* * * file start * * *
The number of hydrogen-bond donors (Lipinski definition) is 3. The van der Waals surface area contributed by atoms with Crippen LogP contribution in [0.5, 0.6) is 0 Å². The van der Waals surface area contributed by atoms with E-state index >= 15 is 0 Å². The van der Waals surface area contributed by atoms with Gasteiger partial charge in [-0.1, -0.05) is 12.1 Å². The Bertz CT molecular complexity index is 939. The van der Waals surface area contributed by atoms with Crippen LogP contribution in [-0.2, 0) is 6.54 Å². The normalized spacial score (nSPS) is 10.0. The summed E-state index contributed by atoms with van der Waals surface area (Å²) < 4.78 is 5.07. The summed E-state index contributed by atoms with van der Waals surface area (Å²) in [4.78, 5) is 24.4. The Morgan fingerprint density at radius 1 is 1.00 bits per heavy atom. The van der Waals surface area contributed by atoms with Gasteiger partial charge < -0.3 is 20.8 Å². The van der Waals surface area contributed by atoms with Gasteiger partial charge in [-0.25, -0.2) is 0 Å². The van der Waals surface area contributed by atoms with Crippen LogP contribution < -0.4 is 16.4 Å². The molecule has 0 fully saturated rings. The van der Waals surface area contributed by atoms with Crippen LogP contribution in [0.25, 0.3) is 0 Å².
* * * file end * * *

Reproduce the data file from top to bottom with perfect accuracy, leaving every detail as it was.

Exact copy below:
The number of hydrogen-bond donors (Lipinski definition) is 3. The van der Waals surface area contributed by atoms with Crippen LogP contribution in [0.5, 0.6) is 0 Å². The van der Waals surface area contributed by atoms with E-state index >= 15 is 0 Å². The van der Waals surface area contributed by atoms with Gasteiger partial charge in [-0.1, -0.05) is 12.1 Å². The Bertz CT molecular complexity index is 939. The van der Waals surface area contributed by atoms with Crippen LogP contribution in [-0.2, 0) is 6.54 Å². The normalized spacial score (nSPS) is 10.0. The summed E-state index contributed by atoms with van der Waals surface area (Å²) < 4.78 is 5.07. The summed E-state index contributed by atoms with van der Waals surface area (Å²) in [4.78, 5) is 24.4. The Morgan fingerprint density at radius 1 is 1.00 bits per heavy atom. The van der Waals surface area contributed by atoms with Gasteiger partial charge < -0.3 is 20.8 Å². The van der Waals surface area contributed by atoms with Gasteiger partial charge in [-0.25, -0.2) is 0 Å². The van der Waals surface area contributed by atoms with Crippen LogP contribution < -0.4 is 16.4 Å². The molecule has 0 fully saturated rings. The van der Waals surface area contributed by atoms with Crippen LogP contribution in [0.25, 0.3) is 0 Å².